The Adaptive Tree Walk Protocol

Adaptive Tree Walk Protocol is a technique for transmitting data over shared channels that combines the advantages of collision based protocols and collision free protocols.

In computer networks, when more than one station tries to transmit simultaneously via a shared channel, the transmitted data is garbled, an event called collision. In collision based protocols like ALOHA, all stations are permitted to transmit a frame without trying to detect whether the transmission channel is idle or busy. This works very good under light loads. Under heavy loads, collision free protocols are suitable, since channel access is resolved in the contention period that eliminates the possibilities of collisions.

In adaptive tree walk protocol, the stationed are partitioned into groups in a hierarchical manner. The contention period is divided into discrete time slots, and for each slot the contention rights of the stations are limited. Under light loads, all the stations can participate for contention each slot like ALOHA. However, under heavy loads, only a group can try for a given slot.

Working Principle

In adaptive tree walk protocol, the stations or nodes are arranged in the form of a binary tree as shown in the diagram. Here, the internal nodes (marked from 0 to 6) represent the groups while the leaf nodes (marked A to H) are the stations contending for network access.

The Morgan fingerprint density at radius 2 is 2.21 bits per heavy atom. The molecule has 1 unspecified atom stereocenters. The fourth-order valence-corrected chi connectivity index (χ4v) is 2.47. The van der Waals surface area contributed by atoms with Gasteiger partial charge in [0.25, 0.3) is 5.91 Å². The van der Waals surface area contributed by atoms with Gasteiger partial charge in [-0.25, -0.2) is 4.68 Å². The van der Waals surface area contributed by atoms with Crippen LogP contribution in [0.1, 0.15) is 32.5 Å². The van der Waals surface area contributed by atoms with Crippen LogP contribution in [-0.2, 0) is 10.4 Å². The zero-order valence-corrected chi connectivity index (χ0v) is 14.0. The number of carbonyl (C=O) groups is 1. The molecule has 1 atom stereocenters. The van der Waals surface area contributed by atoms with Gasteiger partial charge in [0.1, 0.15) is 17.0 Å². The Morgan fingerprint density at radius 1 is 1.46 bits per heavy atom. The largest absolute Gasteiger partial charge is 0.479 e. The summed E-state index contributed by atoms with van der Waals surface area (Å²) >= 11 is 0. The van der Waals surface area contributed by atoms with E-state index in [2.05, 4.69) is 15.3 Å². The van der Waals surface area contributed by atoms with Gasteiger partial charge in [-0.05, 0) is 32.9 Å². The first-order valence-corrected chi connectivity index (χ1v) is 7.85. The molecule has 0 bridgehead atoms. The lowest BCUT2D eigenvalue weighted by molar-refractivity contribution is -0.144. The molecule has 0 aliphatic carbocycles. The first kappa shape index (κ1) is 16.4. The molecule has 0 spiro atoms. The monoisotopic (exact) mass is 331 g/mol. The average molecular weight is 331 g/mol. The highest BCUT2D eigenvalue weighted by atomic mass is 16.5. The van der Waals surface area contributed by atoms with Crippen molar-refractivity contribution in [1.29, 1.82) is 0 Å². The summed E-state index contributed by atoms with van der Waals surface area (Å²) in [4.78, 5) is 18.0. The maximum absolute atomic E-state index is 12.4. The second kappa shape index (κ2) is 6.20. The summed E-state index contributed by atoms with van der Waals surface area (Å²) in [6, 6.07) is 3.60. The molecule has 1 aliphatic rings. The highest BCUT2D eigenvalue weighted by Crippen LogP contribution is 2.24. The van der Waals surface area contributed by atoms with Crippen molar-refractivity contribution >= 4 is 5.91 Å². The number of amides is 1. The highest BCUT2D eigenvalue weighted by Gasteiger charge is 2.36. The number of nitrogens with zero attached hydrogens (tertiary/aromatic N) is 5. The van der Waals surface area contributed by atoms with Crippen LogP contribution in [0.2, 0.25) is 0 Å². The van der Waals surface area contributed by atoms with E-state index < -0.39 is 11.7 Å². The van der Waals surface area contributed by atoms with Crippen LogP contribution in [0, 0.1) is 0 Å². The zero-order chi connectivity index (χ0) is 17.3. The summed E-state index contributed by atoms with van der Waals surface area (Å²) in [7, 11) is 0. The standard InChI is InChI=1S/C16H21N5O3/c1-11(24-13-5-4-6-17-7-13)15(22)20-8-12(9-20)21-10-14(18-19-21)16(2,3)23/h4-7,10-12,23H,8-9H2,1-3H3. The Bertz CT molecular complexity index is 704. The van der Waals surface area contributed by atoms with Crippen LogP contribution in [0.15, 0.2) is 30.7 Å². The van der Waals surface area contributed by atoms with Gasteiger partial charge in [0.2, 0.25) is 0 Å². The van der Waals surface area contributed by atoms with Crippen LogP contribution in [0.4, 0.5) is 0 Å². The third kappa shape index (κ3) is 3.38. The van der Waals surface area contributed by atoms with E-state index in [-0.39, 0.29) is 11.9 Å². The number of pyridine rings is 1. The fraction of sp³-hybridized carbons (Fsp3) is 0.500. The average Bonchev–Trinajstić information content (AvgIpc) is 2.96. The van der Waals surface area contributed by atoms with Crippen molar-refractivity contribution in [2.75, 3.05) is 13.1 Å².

Initially all nodes (A, B ……. G, H) are permitted to compete for the channel. If a node is successful in acquiring the channel, it transmits its frame. In case of collision, the nodes are divided into two groups −

  • Stations under the group 1, i.e. A, B, C, D
  • Stations under the group 2, i.e. E, F, G, H

Nodes belonging to only one of them is permitted for competing. Say, for slot 1, all stations under group 1 are allowed to contend. If one of the stations successfully acquires the channel, then it transmits to completion. In the next slot, i.e. slot 2, all stations under group 2 can contend.

However, if there is a collision, then the stations are further divided into groups as follows −

  • Stations under the group 3, i.e. A, B
  • Stations under the group 4, i.e. C, D
  • Stations under the group 5, i.e. E, F
  • Stations under the group 6, i.e. G, H

In order to locate the contending stations, depth-first search algorithm is used. The same principle of contention is applied, only for those groups that has some contending stations. The division continues if collisions occur, until each group contains only 1 node.